Discussion of sexual orientation and gender identity discrimination was a hot topic this week. Xpert HR Blog, which offers a British perspective on employment issues, discusses cultural differences between the US and Britain when it comes to banning discrimination on the ground of sexual orientation, in Discrimination Ban Could Be Hot Election Topic. Feminist Law Professors and Concurring Opinions discuss Hammer v. University of Michigan, in which the first openly gay professor to be considered for tenure at the University of Michigan Law School, who also happens to be the first man at that institution to be denied tenure, charges the University of Michigan Law School with anti-gay discrimination. New York Real Estate Law Blog takes aim at the brouhaha in California over Governor Schwarzenegger's signing into law a school anti-discrimination bill that includes sexual orientation and gender identity, characterized by the Campaign for Children and Families as a “sexual-agenda bomb dressed up as a child-caring Easter egg.” Diversity Spectrum reviews the case of a Seattle woman who claimed she was antagonized and harassed because of her sexual orientation at the Goodyear store where she worked and then was demoted after she complained about it has been awarded $4.4 million by a King County jury. Bilerico showcases Lambda Legal's Fair Courts Matter, A Democracy in Action Guide, which is a quick and pretty layperson-friendly civics lesson focused on the importance of maintaining a fair judiciary system at both the federal as well as all levels of state government. "Sexual Orientation and the Law Blog" discusses the recently passed "Montgomery County, Maryland Transgender Bill". And, of course, there is George's Employment Blawg, which has a guest post by your gracious host, discussing my recent book in Transgender Employees: What's an Employer to Do?
Aside from race, sexual orientation and gender identity, other issues of civil rights also held their place in this week's blogosphere.
Age discrimination: Out-Law.com says that employers must curb their demands for fixed amounts of experience from job applicants to avoid falling foul of discrimination legislation. CT Employment Blog and New Jersey Employment Law Blog discuss a "noteworthy" (not!) age discrimination claim that discusses what happens when the wrong paperwork is filed in an ADEA case. Cleveland Law Library Weblog discusses a report from the Cleveland Plain Dealer that age discrimination plaintiffs are recovering more often locally, and the latest million dollar verdicts.
Americans with Disabilities: "Jottings By An Employer's Lawyer" talks about the proper causation standard for Americans with Disabilities cases. "Rush on Business" discusses how inaccurate descriptions complicate employee reviews and make accommodation under the ADA a daunting task. My Disability Blog discusses applying for social security disability in Michigan. Overlawyered discusses a case where a disabled woman is suing Disney for requiring that she use a powered wheelchair in its parks rather than a Segway scooter. Tim Titolo at Brain & Spine Injury Law Blog: Brain Damaged Lawyer Sues Bus Company.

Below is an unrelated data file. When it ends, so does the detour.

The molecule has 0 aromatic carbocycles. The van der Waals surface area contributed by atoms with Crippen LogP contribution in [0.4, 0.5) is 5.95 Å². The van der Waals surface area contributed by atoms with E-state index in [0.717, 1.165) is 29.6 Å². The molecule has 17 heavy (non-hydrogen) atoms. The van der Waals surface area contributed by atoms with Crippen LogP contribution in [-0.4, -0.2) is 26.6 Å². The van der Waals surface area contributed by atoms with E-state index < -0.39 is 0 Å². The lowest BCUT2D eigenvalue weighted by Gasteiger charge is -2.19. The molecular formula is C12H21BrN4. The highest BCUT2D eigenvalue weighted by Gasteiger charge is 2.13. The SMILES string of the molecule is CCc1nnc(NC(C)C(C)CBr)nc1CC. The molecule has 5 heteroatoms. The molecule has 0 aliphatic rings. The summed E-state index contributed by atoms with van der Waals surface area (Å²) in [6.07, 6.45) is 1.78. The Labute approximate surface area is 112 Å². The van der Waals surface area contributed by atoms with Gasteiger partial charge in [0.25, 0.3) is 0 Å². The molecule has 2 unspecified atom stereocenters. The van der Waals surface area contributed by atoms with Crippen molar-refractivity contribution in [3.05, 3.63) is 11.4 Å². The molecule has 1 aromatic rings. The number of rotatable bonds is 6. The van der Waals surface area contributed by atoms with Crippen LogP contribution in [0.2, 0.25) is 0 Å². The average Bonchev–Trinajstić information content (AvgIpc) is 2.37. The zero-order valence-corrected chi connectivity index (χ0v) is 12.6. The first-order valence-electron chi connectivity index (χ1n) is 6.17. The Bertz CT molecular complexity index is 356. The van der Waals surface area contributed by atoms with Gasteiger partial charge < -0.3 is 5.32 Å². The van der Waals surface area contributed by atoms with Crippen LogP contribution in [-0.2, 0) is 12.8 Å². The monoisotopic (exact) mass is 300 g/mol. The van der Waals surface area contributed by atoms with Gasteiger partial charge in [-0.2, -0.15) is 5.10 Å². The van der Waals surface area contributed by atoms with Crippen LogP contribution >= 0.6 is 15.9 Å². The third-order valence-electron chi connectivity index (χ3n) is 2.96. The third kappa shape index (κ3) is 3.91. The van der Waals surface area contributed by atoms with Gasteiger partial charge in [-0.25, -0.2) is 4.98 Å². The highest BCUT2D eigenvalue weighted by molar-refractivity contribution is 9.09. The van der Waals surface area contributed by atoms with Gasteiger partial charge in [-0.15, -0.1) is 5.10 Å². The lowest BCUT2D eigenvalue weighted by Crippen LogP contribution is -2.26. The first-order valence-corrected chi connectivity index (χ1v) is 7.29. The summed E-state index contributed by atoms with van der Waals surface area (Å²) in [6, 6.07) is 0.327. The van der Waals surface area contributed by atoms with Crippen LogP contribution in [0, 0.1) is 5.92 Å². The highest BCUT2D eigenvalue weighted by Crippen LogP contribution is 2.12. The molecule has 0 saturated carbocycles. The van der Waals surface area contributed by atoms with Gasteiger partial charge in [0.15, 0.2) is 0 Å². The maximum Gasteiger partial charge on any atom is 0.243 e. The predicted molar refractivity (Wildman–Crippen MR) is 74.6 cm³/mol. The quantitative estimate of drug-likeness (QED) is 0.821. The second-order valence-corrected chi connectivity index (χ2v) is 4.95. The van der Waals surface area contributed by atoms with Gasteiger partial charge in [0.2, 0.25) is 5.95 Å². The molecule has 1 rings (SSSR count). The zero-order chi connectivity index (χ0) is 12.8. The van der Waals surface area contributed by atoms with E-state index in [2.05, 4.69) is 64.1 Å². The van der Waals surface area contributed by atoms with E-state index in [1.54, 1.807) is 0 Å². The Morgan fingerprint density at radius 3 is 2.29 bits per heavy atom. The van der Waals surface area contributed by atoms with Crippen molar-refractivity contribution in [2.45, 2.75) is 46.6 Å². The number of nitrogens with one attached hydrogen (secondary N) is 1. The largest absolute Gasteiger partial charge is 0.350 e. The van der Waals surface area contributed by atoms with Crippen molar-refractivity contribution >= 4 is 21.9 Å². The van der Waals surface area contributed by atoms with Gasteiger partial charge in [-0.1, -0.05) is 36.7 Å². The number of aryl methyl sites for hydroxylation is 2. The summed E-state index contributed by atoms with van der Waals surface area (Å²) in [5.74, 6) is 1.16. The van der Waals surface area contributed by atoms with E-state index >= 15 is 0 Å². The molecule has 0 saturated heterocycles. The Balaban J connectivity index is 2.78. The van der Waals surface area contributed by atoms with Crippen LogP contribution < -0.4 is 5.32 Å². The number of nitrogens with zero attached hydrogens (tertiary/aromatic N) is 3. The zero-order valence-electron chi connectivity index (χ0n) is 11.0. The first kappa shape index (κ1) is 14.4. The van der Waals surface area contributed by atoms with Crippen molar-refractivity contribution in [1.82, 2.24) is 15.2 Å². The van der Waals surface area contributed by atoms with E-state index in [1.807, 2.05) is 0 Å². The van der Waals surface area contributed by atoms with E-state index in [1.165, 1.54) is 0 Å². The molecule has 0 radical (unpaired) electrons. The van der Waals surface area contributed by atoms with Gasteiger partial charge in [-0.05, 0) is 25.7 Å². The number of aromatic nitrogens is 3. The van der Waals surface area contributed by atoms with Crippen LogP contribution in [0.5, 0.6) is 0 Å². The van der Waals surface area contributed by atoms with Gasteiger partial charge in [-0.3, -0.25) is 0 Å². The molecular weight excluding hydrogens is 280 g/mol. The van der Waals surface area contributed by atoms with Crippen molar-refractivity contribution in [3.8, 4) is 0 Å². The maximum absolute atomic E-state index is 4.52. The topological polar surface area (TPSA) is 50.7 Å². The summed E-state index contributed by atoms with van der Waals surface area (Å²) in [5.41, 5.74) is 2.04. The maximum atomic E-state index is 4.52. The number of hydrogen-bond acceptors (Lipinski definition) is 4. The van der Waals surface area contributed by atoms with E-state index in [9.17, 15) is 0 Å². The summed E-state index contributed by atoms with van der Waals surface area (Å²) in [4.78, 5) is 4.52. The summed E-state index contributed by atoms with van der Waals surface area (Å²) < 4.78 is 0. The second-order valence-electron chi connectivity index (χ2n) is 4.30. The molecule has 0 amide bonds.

Sex discrimination: Tort Prof Blog talks about a law review article that contends that tort reforn disproportionately affects female litigants. Pennsylvania Employment Law Blog and Ohio Employer's Law Blog look at EEOC v. V&J Foods, where an employer’s unreasonable sexual harassment policy invalidated the employer’s defense. Ohio Employers' Law Blog discusses another case that illustrates how not to respond to a sexual harassment complaint. Legal Pad with Roger Parloff of CNNMoney.com discusses "Judith Regan’s bizarre complaint against News Corp." New York Law Notes says "No on discrimation and harassment, but yes on retaliation." Campus ADR Tech blog links to a comic book series on real heroes, starting with women's rights activist Jane Adams. Carolyn Elefant at Law.com's Legal Blog Watch: Income Gap For Women Persists At Large Firms... Will It Change?
Veteran's rights: CT Employment Blog also highlighted some common issues that pop up frequently on USERRA issues, particularly as they may affect returning veterans. Be Spaficic notes that notes that a recent report shows a small increase in the number of armed forces veterans working for the Federal government.
Charities: Tax Prof Blog mentions a law review article on the anti-discrimination aspects of 501(c)(3).
EU: IntLawGrrls looks at "Europe's Brown v. Board of Education." Current Awareness discusses the possibility that alcoholic workers could receive protection from the Disability Discrimination Act despite the fact that alcoholism is specifically barred from protection. From the Inner Temple Library's blog Current Awareness: Woman sacked for being 'too young' wins landmark case
Canada: The blog of Daniel A. Lublin discusses the case of Canadian entrepreneur Sarah Desrosiers, who is facing a legal battle after she denied employment to Bushra Noah because Noah would not abandon her traditional headscarf and display her hair if hired to work in the salon.
New Zealand: Life at Work covers religion in the workplace in two parts: Part1: I can't do that it's against my religion and Part 2: It's the company uniform, mate and
Religion: Religion Clause and Blog From the Capital discuss H.R. 1429, the Head Start for School Readiness Act, which includes a controversial anti-discrimination provision. Religion Clause also looks at a case rejecting a religious discrimination claim brought by a school guidance counsellor who was denied tenure after she destroyed literature on condom use, replaced it with literature advocating abstinence, and asked students to pray with her. Settle It Now Negotiation Blog speaks out in "This Should Send an Icy Chill Down Your Spine: Los Angeles to "Map" Muslims."
And that wraps it up for Part One of this week's Blawg Review. Thank you all for participating. Part Two is continued tomorrow on the Transgender Day of Remembrance at the Rainbow Law Center Blog of Denise Brogan-Kator.
(Blawg Review has information about next week's host, and instructions how to get your blawg posts reviewed in upcoming issues.)